|Published (Last):||17 April 2008|
|PDF File Size:||17.64 Mb|
|ePub File Size:||3.53 Mb|
|Price:||Free* [*Free Regsitration Required]|
Written in Sanskrit , it is associated with the Krishna Yajurveda by some,  and as a Vedantic Upanishad associated with the Atharvaveda by other scholars. The Garbha Upanishad is a text that almost exclusively comments on medical and physiology-related themes, dealing with the theory of the formation and development of the human embryo and human body after birth.
The Upanishad gives details of the elements essential parts and principles and various features of the body and gives detailed explanation on the evolution of the embryo in the mother's womb.
Paul Deussen et al. The text is notable for its style, where it states a proposition, asks questions challenging the proposition, thereafter develops and presents answers to those questions. The term Garbha literally means "womb" and "relating to gestation".
The surviving manuscripts are incomplete, most of the text is lost or yet to be discovered, and the text is discontinuous, inconsistent between the manuscripts available. The four sections are structured in a form of dialectic style inquiry, where a proposition is presented, followed by a series of questions, and these questions are then answered. Consisting of five, connected with each of the five, Supported on six, burdened with six qualities, Having seven constituent elements, three impurities, twice procreated, Partaking of fourfold food is the body.
Because it consists of prithvi earth , apas water , agni fire , vayu wind and akasa space, ether. Human body is composed of five elements, states the Garbha Upanishad. The five objects of sense are related to ear, skin, eye, tongue, nose. The related support system consists of the mouth to speak, hands to lift, feet to walk, tongue for tasting, nose for smelling, Apana for excretion, and the genitals for sexual enjoyment.
The body goes through six stages from existence in its life, and these are creation as foetus, birth, growth, maturity, decay and death. Seven colour constituent elements dhatus in the body are, states the text, white, red, opaque, smoke colored, yellow, brown and pale colored. From white which is food rasas juice, sap, essences develops the blood red , out of blood develops the flesh opaque , from flesh develops the fat smoke colored , from fat develop the bones yellow , inside bones develops the bone marrow brown , and from marrow develops the semen pale colored.
The Upanishad gives details about how the conception takes place in the womb and how it develops over a period of nine months. It becomes a "bubble" by the seventh night; in 15 nights it becomes a "lump"; in a month's time the embryo is hard; by the end of two months, head is formed; parts of the feet appear by three months; stomach, the hips and ankle appear by the fourth month; the vertebral column shapes up by the fifth month; the face, nose and ears appear by the sixth month; the seventh month is when fetus is imbibed with Jiva or soul Atman , in the eighth month has all body parts, and fully developed in the ninth month.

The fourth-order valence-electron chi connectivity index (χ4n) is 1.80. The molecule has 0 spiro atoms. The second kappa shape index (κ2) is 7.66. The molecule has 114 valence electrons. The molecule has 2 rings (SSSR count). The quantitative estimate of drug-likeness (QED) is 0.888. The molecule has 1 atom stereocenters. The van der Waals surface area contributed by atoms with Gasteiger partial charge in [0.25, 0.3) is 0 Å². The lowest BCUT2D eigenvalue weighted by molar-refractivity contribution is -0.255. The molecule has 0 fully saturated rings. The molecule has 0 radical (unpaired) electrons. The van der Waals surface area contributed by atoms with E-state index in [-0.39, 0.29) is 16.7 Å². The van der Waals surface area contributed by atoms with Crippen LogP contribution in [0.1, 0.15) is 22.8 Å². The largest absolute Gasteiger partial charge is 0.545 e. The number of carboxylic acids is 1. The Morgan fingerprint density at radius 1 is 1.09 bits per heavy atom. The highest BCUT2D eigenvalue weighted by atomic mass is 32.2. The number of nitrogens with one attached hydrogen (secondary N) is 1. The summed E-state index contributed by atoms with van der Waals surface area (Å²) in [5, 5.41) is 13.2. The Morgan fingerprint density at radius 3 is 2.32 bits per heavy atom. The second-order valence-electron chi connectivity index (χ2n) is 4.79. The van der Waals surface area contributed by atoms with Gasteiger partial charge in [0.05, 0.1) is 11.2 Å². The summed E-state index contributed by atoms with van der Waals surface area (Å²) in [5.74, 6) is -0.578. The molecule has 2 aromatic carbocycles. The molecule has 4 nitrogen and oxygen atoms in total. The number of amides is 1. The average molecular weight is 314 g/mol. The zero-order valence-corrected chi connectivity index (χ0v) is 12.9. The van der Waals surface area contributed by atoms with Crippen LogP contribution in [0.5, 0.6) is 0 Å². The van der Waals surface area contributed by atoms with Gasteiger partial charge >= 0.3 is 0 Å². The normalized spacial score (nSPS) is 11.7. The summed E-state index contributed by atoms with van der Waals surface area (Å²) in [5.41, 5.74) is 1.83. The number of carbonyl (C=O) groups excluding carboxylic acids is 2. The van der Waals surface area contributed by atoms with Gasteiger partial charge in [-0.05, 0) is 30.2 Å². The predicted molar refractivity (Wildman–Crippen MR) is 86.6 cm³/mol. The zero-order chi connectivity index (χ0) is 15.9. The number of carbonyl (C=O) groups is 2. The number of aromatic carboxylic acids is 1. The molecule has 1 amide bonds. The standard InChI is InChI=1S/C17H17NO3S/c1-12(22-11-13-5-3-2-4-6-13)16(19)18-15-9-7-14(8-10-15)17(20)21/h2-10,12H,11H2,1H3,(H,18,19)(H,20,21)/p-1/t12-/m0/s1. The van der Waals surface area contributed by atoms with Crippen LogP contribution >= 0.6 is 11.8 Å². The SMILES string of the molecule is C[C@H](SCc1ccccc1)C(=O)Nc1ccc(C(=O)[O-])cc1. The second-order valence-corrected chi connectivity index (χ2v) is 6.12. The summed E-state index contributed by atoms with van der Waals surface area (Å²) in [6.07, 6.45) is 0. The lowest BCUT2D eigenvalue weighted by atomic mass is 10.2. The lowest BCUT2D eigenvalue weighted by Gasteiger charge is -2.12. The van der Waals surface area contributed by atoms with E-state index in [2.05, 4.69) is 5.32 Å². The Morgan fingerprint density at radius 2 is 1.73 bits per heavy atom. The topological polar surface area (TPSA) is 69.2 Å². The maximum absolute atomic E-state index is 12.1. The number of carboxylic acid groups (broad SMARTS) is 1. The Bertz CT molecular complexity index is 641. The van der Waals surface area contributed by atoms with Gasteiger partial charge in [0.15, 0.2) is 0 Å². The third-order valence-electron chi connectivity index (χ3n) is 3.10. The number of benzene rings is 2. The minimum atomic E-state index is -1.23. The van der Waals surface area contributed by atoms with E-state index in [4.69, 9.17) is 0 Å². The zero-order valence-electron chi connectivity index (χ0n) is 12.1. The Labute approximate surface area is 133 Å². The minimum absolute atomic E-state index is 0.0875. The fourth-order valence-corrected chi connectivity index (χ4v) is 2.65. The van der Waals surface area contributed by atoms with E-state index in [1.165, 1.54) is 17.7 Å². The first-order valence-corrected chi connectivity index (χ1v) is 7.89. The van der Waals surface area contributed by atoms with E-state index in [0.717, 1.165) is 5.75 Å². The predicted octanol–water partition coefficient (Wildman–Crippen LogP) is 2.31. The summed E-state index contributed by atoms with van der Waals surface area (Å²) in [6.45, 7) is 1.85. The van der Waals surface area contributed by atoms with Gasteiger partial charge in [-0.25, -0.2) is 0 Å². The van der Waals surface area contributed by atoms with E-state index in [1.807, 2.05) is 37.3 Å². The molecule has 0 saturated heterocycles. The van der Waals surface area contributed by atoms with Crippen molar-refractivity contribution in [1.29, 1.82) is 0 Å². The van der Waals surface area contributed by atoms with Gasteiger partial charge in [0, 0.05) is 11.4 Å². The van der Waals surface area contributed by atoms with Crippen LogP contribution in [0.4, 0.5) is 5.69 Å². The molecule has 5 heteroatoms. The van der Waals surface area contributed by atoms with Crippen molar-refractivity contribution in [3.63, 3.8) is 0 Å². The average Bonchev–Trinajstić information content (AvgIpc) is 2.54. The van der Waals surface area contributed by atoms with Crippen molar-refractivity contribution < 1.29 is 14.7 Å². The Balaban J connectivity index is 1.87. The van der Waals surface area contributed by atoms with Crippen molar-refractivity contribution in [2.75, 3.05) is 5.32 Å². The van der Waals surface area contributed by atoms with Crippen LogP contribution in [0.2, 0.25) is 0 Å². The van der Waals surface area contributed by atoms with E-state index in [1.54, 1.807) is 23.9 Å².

The Upanishad asserts its theory for the gender of the child, birth defects and the birth of twins. It states that dominance of male semen results in a male child while a female child is born when there is surfeit of female or mother's semen. When semen of both male and female are equally strong birth of a hermaphrodite occurs.
However, up to Quintuplets are observed among humans, asserts the ancient text. By the eighth month, states Garbha Upanishad, the embryo knows its past birth, meditates and perceives Om , gains the intuitive knowledge of good and bad.
The text states that in the last weeks of its development, the fetus remembers the good and bad karma and being born anew through many births, resolves to remember Maheshwara Shiva and Narayana Vishnu , resolves to study and practice Samkhya - Yoga after birth because all these bestow the reward of liberation. The fetus resolves, states the Upanishad, to meditate on Brahman after birth. The text, states T. Mahadevan , asserts that soul resides in the human body and longs for liberation.
The Garbha Upanishad posits the question, "Why is it called Sharira the body? The text then abruptly jumps to enumerating anatomy of a developed human body, likely from lost chapters of the manuscript.
It asserts, states Paul Deussen , that in a human adult, "the head has four skull bones, and in them there are on each side sixteen sockets; in the body there are joints, sutures, sinews, veins, muscles, bones and 45 million hairs". From Wikipedia, the free encyclopedia. Garbha Human embryo or Garbha in sanskrit.
Krishna Yajurveda ,  Atharvaveda . Vedantic .
Written in Sanskrit , it is associated with the Krishna Yajurveda by some,  and as a Vedantic Upanishad associated with the Atharvaveda by other scholars. The Garbha Upanishad is a text that almost exclusively comments on medical and physiology-related themes, dealing with the theory of the formation and development of the human embryo and human body after birth. The Upanishad gives details of the elements essential parts and principles and various features of the body and gives detailed explanation on the evolution of the embryo in the mother's womb. Paul Deussen et al.
Garbh Sanhita - Garbh Samhita Part 1 to 4